Jennifer K. Logston, MSW, LCSW
Suicide is the 10th leading cause of death in the United States. Each year nearly 43,000 people die by suicide and for every person who dies, 25 others have attempted to take their own lives. Despite these staggering figures, suicide is still something that people don’t want to think about and try desperately to avoid talking about except in a flippant way. There is a stigma around mental illness and suicide that impacts the access to help, as well as the healing of survivors of suicide loss. Well meaning people say things all the time, in ignorance, that perpetuate the stigma; “I can’t believe how selfish he was. She was nuts. They took the easy way out.” These statements may express the feelings of anger, resentment and confusion that are a part of processing suicide death, but when they are held on to or perpetuated as beliefs about suicide in general, they create a barrier to healing for those struggling with suicidal thoughts, as well as those dealing with the loss of a loved one to suicide.
Suicide is different from other deaths. Many of the feelings that others who have lost loved ones have are there; anger, sadness, despair. But shame, guilt and isolation are so much more prominent for survivors of suicide loss. Grieving the death of a loved one who took their own life is often shrouded in stigma and silenced by shame. Survivors struggle to understand, to find ways to explain what happened and are frequently tormented by the “what ifs and if onlys”. Survivors want comfort and not more questions. Often well meaning, the questions about what happened only serve to trigger the shame and guilt and remind us of all the unanswerable questions we have about the death as well. In our attempts to manage our own pain, it is a struggle for many survivors to acknowledge to others that the death of their loved one was a suicide.
With any loss, we go through phases of Denial, Anger, Bargaining, Depression and eventually Acceptance. Much of this is the same no matter the type of loss. But anger, a normal part of the grieving process, is complicated in suicide bereavement. It is normal for survivors to experience anger at that which caused the death; cancer, a drunk driver or some other senseless tragedy. With suicide, our anger at the cause is frequently anger with the person we have lost. This is a confusing and heart wrenching experience that can complicate the healing process. Acceptance is further complicated by the societal stigma of mental illness in general. If we can’t talk about the loss, fearing judgment or shame, it makes it very hard to progress through the stages of grief and get to acceptance.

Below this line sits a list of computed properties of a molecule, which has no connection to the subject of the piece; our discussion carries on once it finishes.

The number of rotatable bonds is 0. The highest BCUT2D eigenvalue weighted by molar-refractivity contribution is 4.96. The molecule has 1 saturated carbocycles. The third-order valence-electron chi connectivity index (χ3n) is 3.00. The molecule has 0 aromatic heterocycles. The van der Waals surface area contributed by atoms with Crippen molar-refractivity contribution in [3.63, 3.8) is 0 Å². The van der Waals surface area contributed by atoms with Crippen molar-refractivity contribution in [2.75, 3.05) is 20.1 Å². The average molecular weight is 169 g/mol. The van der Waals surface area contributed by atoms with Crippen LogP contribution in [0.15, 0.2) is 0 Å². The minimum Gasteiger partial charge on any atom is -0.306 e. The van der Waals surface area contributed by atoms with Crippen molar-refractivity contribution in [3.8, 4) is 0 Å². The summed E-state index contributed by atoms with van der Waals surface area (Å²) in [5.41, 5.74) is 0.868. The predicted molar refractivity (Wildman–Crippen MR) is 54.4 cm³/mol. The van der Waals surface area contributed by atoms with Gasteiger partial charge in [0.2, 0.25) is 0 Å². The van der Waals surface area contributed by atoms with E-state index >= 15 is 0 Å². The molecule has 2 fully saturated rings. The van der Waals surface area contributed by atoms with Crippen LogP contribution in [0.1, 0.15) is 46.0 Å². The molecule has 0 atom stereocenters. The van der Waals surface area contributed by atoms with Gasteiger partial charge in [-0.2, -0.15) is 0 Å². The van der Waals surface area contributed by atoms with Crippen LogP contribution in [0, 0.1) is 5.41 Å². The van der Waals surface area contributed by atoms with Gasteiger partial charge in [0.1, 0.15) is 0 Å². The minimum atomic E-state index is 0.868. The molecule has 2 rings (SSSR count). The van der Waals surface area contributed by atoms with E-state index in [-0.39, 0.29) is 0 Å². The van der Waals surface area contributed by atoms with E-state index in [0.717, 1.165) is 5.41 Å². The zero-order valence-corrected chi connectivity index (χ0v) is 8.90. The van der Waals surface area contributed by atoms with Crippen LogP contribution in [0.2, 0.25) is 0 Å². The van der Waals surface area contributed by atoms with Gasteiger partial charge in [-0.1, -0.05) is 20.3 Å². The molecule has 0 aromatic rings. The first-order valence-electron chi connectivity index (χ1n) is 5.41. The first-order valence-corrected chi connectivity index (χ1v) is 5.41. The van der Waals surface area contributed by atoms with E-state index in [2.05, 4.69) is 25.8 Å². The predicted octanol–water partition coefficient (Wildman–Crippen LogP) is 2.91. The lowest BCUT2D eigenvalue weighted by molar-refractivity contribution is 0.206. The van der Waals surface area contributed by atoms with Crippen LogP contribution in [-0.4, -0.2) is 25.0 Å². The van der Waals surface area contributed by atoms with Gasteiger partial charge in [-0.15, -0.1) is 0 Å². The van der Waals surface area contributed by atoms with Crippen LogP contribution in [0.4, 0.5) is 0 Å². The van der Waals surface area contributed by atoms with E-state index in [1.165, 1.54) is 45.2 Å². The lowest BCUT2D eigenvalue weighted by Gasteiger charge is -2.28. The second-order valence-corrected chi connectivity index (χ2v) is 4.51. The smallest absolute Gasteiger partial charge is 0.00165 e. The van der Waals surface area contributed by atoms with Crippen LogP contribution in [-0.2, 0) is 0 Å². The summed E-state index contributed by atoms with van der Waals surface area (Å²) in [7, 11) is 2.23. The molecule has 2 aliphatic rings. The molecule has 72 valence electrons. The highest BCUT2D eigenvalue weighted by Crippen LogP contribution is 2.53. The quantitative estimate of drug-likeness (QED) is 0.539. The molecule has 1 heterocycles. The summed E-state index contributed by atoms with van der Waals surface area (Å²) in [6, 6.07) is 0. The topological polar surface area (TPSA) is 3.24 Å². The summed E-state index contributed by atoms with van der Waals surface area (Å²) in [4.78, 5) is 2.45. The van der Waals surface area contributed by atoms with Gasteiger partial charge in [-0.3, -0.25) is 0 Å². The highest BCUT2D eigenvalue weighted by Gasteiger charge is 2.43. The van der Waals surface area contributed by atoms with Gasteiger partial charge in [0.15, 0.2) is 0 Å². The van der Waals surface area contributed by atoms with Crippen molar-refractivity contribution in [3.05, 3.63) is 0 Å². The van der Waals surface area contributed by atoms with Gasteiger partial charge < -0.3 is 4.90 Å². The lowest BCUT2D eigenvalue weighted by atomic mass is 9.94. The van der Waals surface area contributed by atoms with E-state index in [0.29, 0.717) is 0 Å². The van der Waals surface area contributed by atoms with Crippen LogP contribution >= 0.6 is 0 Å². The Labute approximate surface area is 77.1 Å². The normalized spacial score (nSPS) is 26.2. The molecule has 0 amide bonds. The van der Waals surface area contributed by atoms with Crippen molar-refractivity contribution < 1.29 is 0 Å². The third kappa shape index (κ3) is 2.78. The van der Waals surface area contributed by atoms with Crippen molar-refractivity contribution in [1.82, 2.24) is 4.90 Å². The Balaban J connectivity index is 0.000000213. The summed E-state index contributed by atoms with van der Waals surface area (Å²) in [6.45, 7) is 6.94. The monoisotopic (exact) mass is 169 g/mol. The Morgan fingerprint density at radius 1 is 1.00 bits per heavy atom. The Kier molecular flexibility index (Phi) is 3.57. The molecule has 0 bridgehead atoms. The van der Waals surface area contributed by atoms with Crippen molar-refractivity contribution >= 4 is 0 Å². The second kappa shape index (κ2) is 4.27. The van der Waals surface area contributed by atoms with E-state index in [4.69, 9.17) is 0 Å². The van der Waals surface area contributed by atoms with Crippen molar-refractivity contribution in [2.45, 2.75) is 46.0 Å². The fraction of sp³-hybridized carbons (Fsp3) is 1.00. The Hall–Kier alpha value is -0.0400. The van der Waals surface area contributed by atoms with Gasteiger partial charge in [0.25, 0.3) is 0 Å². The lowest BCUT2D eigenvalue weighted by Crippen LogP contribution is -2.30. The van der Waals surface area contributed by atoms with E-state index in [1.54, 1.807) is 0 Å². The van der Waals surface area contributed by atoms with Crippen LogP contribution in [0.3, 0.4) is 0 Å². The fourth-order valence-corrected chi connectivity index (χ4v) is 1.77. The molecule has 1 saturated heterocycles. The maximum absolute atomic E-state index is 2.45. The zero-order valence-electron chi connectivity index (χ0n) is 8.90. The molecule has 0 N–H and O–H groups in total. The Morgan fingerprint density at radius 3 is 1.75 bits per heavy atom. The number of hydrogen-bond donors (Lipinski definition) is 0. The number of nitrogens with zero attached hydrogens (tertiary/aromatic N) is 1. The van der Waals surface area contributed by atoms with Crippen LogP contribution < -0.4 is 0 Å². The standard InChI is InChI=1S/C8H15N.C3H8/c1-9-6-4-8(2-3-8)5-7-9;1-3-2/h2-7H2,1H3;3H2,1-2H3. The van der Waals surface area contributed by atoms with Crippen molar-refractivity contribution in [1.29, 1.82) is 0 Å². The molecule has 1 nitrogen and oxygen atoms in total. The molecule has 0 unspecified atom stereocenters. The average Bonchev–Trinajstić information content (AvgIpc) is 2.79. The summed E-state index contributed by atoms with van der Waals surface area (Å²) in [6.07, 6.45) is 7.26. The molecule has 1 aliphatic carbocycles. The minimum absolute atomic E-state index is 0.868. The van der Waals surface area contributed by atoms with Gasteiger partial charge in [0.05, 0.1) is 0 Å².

For all these reasons, support groups specifically for survivors of suicide loss are so important. Having a place where survivors can openly discuss what happened is essential for many people. Knowing that there are others that have a shared experience and that there will be understanding and compassion for them and for the loved one who died by suicide, can make all the difference.
When suicide has been in the top ten causes of death for over 40 years, and we still can’t give it the level of serious attention it deserves, we know things have to change. We need to consider mental illness a real and present issue deserving of the same level of attention and compassion that we give to victims of cancer or other illnesses. Don’t hide it. Talk about it. Together we can end the stigma.
If you have lost a loved one to suicide, or you know someone who has, there are places to seek help. Both the American Foundation for Suicide Prevention and the American Association for Suicidology have numerous resources to help those who have lost a loved one to suicide.
Jennifer K. Logston, MSW, LCSW is a Therapist at Fox Valley Institute in Naperville, IL. She has a specialization in working with survivors of suicide loss, individually as well as through a twice monthly support group at Fox Valley Institute. Jennifer is also a survivor of her father’s suicide in 1983.